The key offensive factor for the Seahawks is none other than Marshawn Lynch. The seventh-year running back, acquired as part of a 2010 trade with Buffalo, averaged 5 yards per carry during the postseason, scoring three touchdowns. During the regular season, he gained 1,257 yards, scored 12 touchdowns and averaged 4.2 yards per carry. Wilson ranked 2nd on the team in rushing, with 539 yards.
While the receiving corps of Seattle is not elite, the group is talented, with Doug Baldwin and Golden Tate leading the way, and Jermaine Kearse coming up big for the team in the postseason, scoring the game-winning TD in the NFC Title Game.
There are many keys for each team in order for them to win the Lombardi trophy. The top match-up everyone is waiting to see is the electric Broncos’ offense against the young and stout Seahawks’ defense. One of the greatest QB’s in history facing off against one of the best, young defensive units in the NFL.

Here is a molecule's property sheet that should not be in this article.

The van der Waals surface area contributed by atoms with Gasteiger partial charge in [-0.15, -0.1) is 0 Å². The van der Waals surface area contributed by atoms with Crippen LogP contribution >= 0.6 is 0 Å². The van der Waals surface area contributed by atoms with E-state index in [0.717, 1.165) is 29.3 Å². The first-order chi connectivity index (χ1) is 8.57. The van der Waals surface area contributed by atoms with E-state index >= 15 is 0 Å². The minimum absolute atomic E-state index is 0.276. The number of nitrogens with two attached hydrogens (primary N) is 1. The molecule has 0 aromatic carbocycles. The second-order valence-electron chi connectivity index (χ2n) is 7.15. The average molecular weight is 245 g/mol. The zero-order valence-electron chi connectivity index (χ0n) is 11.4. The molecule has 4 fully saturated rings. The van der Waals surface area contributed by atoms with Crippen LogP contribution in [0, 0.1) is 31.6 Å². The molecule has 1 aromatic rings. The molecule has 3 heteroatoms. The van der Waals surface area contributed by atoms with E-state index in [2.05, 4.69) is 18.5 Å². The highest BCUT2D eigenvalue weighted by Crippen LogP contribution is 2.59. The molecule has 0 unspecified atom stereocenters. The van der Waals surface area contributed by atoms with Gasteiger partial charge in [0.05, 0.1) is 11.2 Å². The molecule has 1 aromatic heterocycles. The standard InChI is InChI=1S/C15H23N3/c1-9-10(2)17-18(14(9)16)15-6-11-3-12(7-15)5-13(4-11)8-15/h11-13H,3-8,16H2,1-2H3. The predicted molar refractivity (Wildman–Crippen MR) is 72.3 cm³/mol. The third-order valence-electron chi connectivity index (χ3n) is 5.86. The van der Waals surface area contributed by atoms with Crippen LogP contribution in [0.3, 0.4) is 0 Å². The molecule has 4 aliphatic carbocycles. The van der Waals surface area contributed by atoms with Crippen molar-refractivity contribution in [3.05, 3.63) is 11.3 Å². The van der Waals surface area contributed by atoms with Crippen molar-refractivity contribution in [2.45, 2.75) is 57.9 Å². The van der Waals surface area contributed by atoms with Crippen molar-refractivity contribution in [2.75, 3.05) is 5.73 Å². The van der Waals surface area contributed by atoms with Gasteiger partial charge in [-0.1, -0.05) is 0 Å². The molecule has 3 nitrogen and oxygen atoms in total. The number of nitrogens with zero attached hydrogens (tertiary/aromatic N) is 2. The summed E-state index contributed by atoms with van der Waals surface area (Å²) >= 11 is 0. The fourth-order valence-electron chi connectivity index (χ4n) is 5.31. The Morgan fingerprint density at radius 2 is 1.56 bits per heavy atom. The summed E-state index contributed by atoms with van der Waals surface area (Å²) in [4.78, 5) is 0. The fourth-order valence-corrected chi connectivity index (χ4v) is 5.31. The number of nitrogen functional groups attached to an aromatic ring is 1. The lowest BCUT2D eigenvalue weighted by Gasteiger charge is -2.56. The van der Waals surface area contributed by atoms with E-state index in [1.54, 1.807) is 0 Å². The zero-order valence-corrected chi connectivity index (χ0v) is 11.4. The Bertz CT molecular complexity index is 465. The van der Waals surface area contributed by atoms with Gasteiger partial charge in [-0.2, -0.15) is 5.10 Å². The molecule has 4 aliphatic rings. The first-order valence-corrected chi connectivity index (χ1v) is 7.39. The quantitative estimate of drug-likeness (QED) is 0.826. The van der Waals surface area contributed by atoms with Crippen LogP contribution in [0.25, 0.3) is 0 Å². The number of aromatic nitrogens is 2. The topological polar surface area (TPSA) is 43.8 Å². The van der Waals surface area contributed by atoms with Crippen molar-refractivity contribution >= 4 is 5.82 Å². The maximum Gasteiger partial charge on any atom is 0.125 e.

If Denver wants to win the Super Bowl, there are key things they will need to accomplish in order to win.
First, they will need to exploit the one flaw in Seattle’s defense: there aren’t enough defensive backs to match up against all the offensive weapons Manning has. Including Ball and Moreno, Denver has seven main offensive weapons at Manning’s disposal. Seattle only has five main defensive backs, and while they are young, talented corners, matching up against an offense that scored 76 TD’s will be no easy task.